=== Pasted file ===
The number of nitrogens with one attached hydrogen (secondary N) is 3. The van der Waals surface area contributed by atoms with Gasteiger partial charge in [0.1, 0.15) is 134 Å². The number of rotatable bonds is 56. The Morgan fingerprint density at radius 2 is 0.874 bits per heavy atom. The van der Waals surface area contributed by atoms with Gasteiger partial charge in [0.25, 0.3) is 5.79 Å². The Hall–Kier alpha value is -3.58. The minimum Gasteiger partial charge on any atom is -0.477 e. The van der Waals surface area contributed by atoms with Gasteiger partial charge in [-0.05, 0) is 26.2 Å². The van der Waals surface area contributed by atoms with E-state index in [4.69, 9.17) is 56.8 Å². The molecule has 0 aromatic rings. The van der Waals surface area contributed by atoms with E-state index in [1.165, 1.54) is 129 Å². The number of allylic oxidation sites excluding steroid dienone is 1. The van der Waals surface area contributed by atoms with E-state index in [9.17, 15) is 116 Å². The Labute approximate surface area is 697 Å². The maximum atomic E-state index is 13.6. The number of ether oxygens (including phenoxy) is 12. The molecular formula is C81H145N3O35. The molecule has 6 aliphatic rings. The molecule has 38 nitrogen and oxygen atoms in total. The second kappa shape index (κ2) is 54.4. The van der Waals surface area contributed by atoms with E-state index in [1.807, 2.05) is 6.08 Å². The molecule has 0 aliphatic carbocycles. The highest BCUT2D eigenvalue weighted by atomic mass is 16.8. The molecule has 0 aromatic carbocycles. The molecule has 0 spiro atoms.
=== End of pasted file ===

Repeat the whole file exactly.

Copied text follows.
The number of nitrogens with one attached hydrogen (secondary N) is 3. The van der Waals surface area contributed by atoms with Gasteiger partial charge in [0.1, 0.15) is 134 Å². The number of rotatable bonds is 56. The Morgan fingerprint density at radius 2 is 0.874 bits per heavy atom. The van der Waals surface area contributed by atoms with Gasteiger partial charge in [0.25, 0.3) is 5.79 Å². The Hall–Kier alpha value is -3.58. The minimum Gasteiger partial charge on any atom is -0.477 e. The van der Waals surface area contributed by atoms with Gasteiger partial charge in [-0.05, 0) is 26.2 Å². The van der Waals surface area contributed by atoms with E-state index in [4.69, 9.17) is 56.8 Å². The molecule has 0 aromatic rings. The van der Waals surface area contributed by atoms with E-state index in [1.165, 1.54) is 129 Å². The number of allylic oxidation sites excluding steroid dienone is 1. The van der Waals surface area contributed by atoms with E-state index in [9.17, 15) is 116 Å². The Labute approximate surface area is 697 Å². The maximum atomic E-state index is 13.6. The number of ether oxygens (including phenoxy) is 12. The molecular formula is C81H145N3O35. The molecule has 6 aliphatic rings. The molecule has 38 nitrogen and oxygen atoms in total. The second kappa shape index (κ2) is 54.4. The van der Waals surface area contributed by atoms with E-state index in [1.807, 2.05) is 6.08 Å². The molecule has 0 aliphatic carbocycles. The highest BCUT2D eigenvalue weighted by atomic mass is 16.8. The molecule has 0 aromatic carbocycles. The molecule has 0 spiro atoms.